Emily Warner laments the erosion of the wild hedgerows and fields where she grew up.
When I walk from my parents’ house these days, I turn left at the top of the lane more often than right. For years we would walk the other way, towards the white cottage, where we would usually turn for home. There was a special appeal to this route, a feeling of wildness, following a lane that runs to nowhere. Views to the distant hills forming a long ridge on the horizon as we headed towards our destination, seeming more distant than it was, hidden by the neglected hedgerows that divided up the fields.
Alongside the feeling of remoteness, there was a sense that these fields and lanes were inhabited and enjoyed. In late winter, lapwings would twist and turn in their display flight above the bare fields, calling to each other in otherworldly clicks and whistles. As spring moved on, we would stand, shading our eyes, seeking the tiny dots of skylarks singing their way up into the blue sky. On May evenings, we would cycle through the lanes, swooping gently through the soft and scented dusk, bats zipping ahead of us and cow parsley wafting in the hedgebanks.
An old man farmed these fields. We would see him sometimes, and rarely anyone else. He lived alone in a cottage overshadowed by a row of conifers, set within an orchard with apple trees grown old and gnarled beyond the age of productivity. An ageing pony and a solitary sheep seemed to live beside his house, kept as pets or company perhaps. In a rusting tractor he would chug slowly up the lane, his collie crouched balancing in the cab beside him or running ahead to the field gate. The land was not farmed intensively, and the livestock that grazed the fields seemed kept on almost out of an age-old habit.
Who knows if the old farmer valued the towering hedgerows, where hazel and blackthorn formed tunnels over the lanes. I would admire their complexity: hawthorn, hazel, blackthorn, field maple, the occasional oak or ash thrusting upwards. All interwoven and entangled with a mass of honeysuckle, bindweed and wild rose, galls hanging off in psychedelic pink and green masses. The pastures were overgrown and tussocky, and occasionally we would hear the call of a curlew from somewhere out of sight.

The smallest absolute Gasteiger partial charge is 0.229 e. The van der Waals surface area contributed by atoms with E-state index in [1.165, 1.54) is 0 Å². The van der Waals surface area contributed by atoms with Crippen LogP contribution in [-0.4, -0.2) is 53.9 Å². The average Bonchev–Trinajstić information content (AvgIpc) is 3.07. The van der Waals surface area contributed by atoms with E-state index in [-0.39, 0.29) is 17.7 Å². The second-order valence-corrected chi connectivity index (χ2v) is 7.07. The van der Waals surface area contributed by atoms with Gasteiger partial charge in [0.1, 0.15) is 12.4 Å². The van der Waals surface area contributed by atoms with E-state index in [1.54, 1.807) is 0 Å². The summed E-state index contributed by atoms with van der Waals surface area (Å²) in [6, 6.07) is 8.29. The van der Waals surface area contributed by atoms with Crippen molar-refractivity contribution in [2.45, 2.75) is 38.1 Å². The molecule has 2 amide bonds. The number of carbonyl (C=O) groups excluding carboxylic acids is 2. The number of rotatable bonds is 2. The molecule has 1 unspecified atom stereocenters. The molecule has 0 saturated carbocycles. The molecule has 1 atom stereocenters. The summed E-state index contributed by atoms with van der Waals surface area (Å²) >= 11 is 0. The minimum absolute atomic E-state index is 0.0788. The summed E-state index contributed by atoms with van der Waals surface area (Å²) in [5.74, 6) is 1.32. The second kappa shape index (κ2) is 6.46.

Sometime, a handful of years ago, a little while after I had left home, the famer died. He had worked there for most of his life and until the last of his days, perhaps unknowingly achieving a surprising harmony with nature and his surroundings. The farm changed hands, and in quite a short time that change became apparent. One winter’s day, when I was back at home, we went for the same walk, and could hear across the fields the grinding cry of metal on wood. In the fields, tractors were at work, disk saws spinning as they cut through those towering hazel hedges that lined the lanes. Deeper in the fields we could see the internal hedgerows being stacked as piles of brush. The trees over-hanging the farmhouse and nearby cottages were cut back.
It is possible now, at the beginning of our walk, to look straight over those fields. The farmhouse which we could never see does not appear distant at all. We can see more, but the walk seems diminished, without the protective hedgerows, alongside fields crammed with maize and no sight of a lapwing nor sound of a curlew. So instead of turning right at the lane head, we tend to turn left, on a walk where we still might find tunnels of trees and fragrant hedgerows bursting with life.
I feel a sense of grief for those memories and for that walk, once a favourite. The rest of my family walk that way more often than I do, more pragmatic in their acceptance that things will change. A walk in my company, whatever the route, will be accompanied by my despairing acknowledgement of a mown road verge, a tree cut down, a hedgerow uprooted. Each change may seem insignificant, often going unnoticed, yet incrementally they stack up. By almost every indicator we are failing the UK’s wildlife, pushing it from the edges of the landscape that we allow it to occupy. Yet it doesn’t need to be this way — and I feel that if everyone could share just a fraction of my sorrow for these losses, then perhaps they would no longer happen.
Emily Warner an ecologist who is increasingly concerned by the erosion of nature at every scale. She is currently studying for a PhD, assessing the effect of reforestation on biodiversity and ecosystem function, with a particular focus on native reforestation in the Scottish Highlands. You can follow her on Twitter here.